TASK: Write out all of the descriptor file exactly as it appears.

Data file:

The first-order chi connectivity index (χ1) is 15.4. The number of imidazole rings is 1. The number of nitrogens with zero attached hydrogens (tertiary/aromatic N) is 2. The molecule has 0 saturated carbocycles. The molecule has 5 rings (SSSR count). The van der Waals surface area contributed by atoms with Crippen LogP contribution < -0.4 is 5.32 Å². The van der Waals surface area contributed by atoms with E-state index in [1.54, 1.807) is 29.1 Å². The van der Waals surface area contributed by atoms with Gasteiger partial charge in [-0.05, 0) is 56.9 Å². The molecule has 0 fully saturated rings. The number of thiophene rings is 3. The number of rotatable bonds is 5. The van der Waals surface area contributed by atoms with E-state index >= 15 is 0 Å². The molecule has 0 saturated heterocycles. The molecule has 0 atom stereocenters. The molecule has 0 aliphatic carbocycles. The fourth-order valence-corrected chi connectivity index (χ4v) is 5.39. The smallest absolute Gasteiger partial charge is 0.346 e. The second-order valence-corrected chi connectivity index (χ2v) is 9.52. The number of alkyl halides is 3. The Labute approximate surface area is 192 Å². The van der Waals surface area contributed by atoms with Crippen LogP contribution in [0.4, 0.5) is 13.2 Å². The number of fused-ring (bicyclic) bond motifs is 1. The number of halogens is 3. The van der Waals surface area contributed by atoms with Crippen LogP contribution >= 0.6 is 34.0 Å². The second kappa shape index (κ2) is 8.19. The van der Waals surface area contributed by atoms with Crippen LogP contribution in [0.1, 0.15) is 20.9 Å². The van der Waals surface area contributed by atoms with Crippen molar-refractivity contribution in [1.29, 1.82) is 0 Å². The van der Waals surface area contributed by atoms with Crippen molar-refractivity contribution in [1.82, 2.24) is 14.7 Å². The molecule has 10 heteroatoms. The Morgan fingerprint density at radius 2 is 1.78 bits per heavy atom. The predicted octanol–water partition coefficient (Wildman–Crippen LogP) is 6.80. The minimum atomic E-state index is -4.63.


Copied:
The first-order chi connectivity index (χ1) is 15.4. The number of imidazole rings is 1. The number of nitrogens with zero attached hydrogens (tertiary/aromatic N) is 2. The molecule has 0 saturated carbocycles. The molecule has 5 rings (SSSR count). The van der Waals surface area contributed by atoms with Crippen LogP contribution < -0.4 is 5.32 Å². The van der Waals surface area contributed by atoms with E-state index in [1.54, 1.807) is 29.1 Å². The van der Waals surface area contributed by atoms with Gasteiger partial charge in [-0.05, 0) is 56.9 Å². The molecule has 0 fully saturated rings. The number of thiophene rings is 3. The number of rotatable bonds is 5. The van der Waals surface area contributed by atoms with E-state index >= 15 is 0 Å². The molecule has 0 saturated heterocycles. The molecule has 0 atom stereocenters. The molecule has 0 aliphatic carbocycles. The fourth-order valence-corrected chi connectivity index (χ4v) is 5.39. The smallest absolute Gasteiger partial charge is 0.346 e. The second-order valence-corrected chi connectivity index (χ2v) is 9.52. The number of alkyl halides is 3. The Labute approximate surface area is 192 Å². The van der Waals surface area contributed by atoms with Crippen LogP contribution in [0.4, 0.5) is 13.2 Å². The number of fused-ring (bicyclic) bond motifs is 1. The number of halogens is 3. The van der Waals surface area contributed by atoms with Crippen LogP contribution >= 0.6 is 34.0 Å². The second kappa shape index (κ2) is 8.19. The van der Waals surface area contributed by atoms with Crippen LogP contribution in [0.1, 0.15) is 20.9 Å². The van der Waals surface area contributed by atoms with Crippen molar-refractivity contribution in [1.29, 1.82) is 0 Å². The van der Waals surface area contributed by atoms with Crippen molar-refractivity contribution in [1.82, 2.24) is 14.7 Å². The molecule has 10 heteroatoms. The Morgan fingerprint density at radius 2 is 1.78 bits per heavy atom. The predicted octanol–water partition coefficient (Wildman–Crippen LogP) is 6.80. The minimum atomic E-state index is -4.63.